The U.S. Supreme Court announced this month which cases it will hear in the coming year. Two of such cases are immigration cases that could have significant implications on immigration law depending on how they are ultimately decided.
These two cases are summarized below:
Mellouli v. Holder – The ultimate issue here is whether an immigration court must analyze a crime, basing its analysis only on the information and charges laid out in the criminal conviction (the “categorical approach”), or whether the court is permitted to look at facts relating to the criminal case, even if such facts are reflected in the ultimate conviction (the “modified categorical approach”). Specifically, Mellouli v. Holder addresses the question of whether a noncitizen, including a lawful permanent resident, can be mandatorily detained and removed for possession of drug paraphernalia, even when there is no evidence in the conviction that the paraphernalia is related to a controlled substance. The defendant in this case is a lawful permanent resident who pled guilty to possession of drug paraphernalia in 2010. Although the charge did not make reference to a controlled substance, the original charge came after the defendant was found in possession of Adderall pills. ICE arrested the defendant and sought removal for violating a state law “relating to a controlled substance.”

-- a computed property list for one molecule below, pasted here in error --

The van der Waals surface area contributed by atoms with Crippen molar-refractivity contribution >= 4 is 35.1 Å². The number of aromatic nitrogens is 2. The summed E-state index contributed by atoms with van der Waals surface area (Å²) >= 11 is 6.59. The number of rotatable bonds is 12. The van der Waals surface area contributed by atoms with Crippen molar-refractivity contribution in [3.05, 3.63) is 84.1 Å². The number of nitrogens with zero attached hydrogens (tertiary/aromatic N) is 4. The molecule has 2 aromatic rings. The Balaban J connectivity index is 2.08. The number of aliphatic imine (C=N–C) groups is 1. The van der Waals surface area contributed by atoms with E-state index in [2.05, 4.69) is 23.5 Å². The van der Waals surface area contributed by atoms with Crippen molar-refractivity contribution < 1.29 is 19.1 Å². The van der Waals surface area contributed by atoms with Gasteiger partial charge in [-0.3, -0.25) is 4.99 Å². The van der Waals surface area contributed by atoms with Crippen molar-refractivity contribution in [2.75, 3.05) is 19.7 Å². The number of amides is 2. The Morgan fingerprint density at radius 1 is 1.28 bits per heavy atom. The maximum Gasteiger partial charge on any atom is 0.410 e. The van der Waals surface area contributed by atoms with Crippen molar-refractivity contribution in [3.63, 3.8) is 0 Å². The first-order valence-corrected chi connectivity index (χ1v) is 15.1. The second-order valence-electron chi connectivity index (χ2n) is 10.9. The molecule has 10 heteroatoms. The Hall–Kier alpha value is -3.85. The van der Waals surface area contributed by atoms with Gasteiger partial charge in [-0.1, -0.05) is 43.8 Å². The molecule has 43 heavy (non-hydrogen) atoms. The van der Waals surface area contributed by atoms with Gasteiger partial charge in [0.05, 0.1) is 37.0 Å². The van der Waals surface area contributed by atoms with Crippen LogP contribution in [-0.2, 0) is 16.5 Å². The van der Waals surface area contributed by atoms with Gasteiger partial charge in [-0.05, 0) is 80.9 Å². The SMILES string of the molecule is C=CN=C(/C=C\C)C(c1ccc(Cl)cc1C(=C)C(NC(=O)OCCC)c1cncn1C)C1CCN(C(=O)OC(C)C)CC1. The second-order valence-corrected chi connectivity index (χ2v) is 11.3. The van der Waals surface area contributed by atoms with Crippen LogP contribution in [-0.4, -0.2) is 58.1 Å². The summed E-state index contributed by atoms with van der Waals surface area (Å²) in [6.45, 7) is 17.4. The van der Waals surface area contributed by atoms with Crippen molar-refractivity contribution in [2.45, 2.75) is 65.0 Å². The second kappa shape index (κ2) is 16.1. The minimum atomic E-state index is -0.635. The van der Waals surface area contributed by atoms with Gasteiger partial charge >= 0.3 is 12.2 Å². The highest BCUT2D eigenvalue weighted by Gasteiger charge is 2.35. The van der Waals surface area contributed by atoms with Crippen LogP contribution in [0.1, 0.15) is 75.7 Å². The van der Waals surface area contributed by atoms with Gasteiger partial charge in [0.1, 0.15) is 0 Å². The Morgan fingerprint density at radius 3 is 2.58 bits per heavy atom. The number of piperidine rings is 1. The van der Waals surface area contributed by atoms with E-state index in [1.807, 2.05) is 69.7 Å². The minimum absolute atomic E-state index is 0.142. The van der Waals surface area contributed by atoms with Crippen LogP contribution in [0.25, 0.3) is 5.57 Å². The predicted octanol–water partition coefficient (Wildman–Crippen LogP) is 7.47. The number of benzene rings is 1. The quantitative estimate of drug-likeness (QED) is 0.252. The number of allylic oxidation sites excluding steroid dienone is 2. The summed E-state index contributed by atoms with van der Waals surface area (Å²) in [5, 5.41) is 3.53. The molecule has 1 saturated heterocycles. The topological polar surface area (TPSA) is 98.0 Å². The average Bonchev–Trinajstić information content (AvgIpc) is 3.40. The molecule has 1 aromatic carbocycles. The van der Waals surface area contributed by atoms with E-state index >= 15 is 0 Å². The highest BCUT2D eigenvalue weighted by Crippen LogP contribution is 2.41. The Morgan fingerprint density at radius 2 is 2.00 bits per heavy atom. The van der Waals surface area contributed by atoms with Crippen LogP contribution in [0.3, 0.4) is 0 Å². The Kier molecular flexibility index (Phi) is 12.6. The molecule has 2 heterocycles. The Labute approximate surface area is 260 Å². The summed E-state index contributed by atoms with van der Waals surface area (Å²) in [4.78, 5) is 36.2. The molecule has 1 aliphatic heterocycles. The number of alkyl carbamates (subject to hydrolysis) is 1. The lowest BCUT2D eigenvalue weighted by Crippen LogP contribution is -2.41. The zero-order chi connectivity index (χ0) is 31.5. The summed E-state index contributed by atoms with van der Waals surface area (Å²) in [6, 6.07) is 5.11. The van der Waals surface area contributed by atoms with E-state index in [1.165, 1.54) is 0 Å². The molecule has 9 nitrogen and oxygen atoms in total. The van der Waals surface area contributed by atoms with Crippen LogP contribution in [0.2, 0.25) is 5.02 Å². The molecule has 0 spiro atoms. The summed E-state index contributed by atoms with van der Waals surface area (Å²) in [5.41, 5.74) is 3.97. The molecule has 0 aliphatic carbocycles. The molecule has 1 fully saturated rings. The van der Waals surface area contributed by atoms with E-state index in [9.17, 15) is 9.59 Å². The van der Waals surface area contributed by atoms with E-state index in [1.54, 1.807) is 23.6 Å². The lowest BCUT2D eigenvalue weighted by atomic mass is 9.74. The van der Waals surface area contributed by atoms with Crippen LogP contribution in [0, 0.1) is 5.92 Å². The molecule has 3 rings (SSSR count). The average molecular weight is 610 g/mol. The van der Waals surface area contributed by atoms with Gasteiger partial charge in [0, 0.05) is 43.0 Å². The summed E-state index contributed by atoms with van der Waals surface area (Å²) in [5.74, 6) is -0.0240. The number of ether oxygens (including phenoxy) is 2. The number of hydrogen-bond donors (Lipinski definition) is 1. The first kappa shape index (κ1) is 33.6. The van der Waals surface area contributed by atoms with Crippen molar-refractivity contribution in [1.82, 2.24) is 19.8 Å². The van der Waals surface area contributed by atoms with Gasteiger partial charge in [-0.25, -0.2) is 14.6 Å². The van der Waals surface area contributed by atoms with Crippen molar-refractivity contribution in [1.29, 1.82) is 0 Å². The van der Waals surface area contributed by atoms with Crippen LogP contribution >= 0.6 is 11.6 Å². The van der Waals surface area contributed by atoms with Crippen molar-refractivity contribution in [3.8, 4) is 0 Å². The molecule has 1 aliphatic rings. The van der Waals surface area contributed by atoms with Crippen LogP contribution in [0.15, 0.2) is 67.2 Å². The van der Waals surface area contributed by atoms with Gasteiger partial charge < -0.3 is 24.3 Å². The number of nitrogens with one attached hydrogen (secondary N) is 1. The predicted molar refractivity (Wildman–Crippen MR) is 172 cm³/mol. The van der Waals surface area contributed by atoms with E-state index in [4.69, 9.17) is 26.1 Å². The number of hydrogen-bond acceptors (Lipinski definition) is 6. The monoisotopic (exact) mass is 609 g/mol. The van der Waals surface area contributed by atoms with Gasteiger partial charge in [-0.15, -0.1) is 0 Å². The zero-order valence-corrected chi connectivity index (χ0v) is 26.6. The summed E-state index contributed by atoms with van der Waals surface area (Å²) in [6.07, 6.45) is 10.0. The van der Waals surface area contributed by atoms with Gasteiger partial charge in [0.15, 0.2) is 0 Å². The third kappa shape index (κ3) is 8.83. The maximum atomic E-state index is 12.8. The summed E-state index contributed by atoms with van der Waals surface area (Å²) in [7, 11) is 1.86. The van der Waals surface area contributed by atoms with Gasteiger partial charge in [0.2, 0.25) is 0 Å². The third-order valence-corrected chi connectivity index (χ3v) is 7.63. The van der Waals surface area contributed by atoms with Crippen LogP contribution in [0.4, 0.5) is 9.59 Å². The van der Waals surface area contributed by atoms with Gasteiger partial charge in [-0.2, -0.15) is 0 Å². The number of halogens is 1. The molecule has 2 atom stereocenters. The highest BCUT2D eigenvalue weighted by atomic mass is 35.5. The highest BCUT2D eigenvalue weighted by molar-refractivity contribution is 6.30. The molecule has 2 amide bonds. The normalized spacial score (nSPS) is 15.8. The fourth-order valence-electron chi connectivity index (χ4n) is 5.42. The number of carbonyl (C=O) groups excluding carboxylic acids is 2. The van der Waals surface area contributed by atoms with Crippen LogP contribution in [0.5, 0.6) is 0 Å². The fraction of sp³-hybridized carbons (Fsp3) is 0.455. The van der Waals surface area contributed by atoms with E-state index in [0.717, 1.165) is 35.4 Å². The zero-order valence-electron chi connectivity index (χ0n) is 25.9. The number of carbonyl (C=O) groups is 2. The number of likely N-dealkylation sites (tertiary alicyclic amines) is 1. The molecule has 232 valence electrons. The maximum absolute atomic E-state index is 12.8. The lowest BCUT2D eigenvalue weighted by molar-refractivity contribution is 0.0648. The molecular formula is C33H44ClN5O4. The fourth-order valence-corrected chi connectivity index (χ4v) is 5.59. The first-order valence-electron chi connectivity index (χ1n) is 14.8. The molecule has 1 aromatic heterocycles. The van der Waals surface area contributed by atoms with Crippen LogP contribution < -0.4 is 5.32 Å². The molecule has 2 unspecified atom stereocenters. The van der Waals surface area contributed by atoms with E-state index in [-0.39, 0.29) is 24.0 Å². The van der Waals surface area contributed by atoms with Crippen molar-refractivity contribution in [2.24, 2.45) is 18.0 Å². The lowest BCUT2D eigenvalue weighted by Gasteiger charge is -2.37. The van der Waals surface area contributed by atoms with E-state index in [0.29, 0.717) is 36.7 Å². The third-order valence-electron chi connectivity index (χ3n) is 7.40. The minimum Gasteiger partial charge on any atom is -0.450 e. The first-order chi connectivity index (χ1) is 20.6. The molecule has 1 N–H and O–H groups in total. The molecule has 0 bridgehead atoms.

Kerry v. Din – This case addresses “consular nonreviewability”—i.e. the doctrine that prevents courts from reviewing decisions of U.S. Department of State consular officers regarding immigration law. In 2011, the U.S. Citizenship and Immigration Service (USCIS) approved an immigrant visa petition submitted by a U.S. Citizen for her spouse to come to the U.S. The U.S. consulate in Juarez, Mexico, however, refused to issue the visa stating it had “reason to believe” the beneficiary might be engaged in illegal activity in the U.S. The U.S. Supreme Court will decide whether a federal court can hear the family’s case and review the consular decision.